This would make it easier for the FBI to obtain “electronic communication transactional records” without a warrant.
In the wake of the Orlando attack, several Republican senators have proposed enhancing the FBI’s surveillance capabilities.
Sens. John McCain of Arizona and Richard Burr of North Carolina, among others, proposed an amendment to the Commerce, Justice, and Science appropriations bill that would make it easier for the FBI to obtain “electronic communication transactional records” without a warrant when conducting investigations.
As Reuters notes, the proposal expands the FBI’s ability to use secretive National Security Letters (NSLs) to get information on suspects. NSLs allow the FBI to demand data about a company’s users without judicial review, and the companies that receive them have to remain silent, though the passage of the USA Freedom Act last year allowed for more transparency.
According to the bill text, the feds would be able to access a person’s name, physical address, email address, telephone number, instrument number, account number, login history, length of service (including start date), types of service, and means and sources of payment for service (including any card or bank account information).
They could also get IP addresses, session times and durations for an electronic communication, but cell tower data is excluded.
“To be clear, this amendment would not allow the FBI access to the content of private messages, but will only allow law enforcement to look at non-content electronic communication transactional records in the course of a national security investigation, such as how much time a suspicious individual spends on a website,” Sen. McCain said in a statement. “I look forward to working with my Republican and Democratic colleagues to pass this amendment.”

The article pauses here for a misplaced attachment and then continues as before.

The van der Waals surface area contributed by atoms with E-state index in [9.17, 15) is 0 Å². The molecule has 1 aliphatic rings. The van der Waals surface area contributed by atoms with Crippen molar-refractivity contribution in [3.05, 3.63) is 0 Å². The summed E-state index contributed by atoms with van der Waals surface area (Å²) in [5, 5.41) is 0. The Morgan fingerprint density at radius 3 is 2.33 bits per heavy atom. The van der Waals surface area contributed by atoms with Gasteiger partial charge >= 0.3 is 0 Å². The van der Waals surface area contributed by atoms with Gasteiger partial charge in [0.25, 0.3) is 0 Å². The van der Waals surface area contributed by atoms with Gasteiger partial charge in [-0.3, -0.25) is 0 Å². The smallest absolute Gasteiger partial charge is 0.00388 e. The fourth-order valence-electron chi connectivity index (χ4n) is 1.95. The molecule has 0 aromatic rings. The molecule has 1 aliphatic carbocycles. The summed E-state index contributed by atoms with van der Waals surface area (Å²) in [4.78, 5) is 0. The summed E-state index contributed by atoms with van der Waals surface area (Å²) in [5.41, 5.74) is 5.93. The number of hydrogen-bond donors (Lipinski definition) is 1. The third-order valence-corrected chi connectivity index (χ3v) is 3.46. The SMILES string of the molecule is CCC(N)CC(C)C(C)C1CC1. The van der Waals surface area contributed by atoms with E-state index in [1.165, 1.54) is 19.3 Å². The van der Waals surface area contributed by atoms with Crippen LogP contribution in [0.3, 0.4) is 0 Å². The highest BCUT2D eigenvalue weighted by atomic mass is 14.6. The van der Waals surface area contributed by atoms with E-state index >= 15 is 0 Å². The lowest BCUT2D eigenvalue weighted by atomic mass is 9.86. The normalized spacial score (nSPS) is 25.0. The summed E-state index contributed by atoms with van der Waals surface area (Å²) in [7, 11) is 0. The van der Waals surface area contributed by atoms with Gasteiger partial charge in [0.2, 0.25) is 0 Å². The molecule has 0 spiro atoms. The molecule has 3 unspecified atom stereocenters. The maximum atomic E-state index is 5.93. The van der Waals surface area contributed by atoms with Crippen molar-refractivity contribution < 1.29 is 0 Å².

The amendment would also make permanent an amendment to the Foreign Intelligence Surveillance Act (FISA) that allows federal investigators to keep an eye on non-US “citizen lone wolf attackers” who might not have direct connections to any known terrorist organization.
It’s a part of the USA Patriot Act that’s set to expire in 2019, Reuters says.
The amendments come just days after a 29-year-old American-born citizen opened fire in a nightclub in Orlando, killing 49 people before he was killed by police. While carrying out the attack, the shooter called 911 and pledged his allegiance to ISIS.
It was later revealed that the shooter was investigated by the FBI twice, but that inquiry was dropped after he was found to have no link to terrorist organizations.
“In the wake of the tragic massacre in Orlando, it is important our law enforcement have the tools they need to conduct counterterrorism investigations and track ‘lone wolves,’ or ISIL-inspired terrorists who do not have direct connections to foreign terrorist organizations but who seek to harm Americans,” Sen. McCain said.
“This commonsense amendment includes a proposal that the Administration asked for to enhance law enforcement’s abilities to catch terrorists, and Congress should give them that tool,” Sen.
According to Reuters, the Obama administration has long wanted NSLs to apply to more than just phone billing records.
The amendment, which could face a vote on Wednesday, is likely to prompt concern from privacy advocates.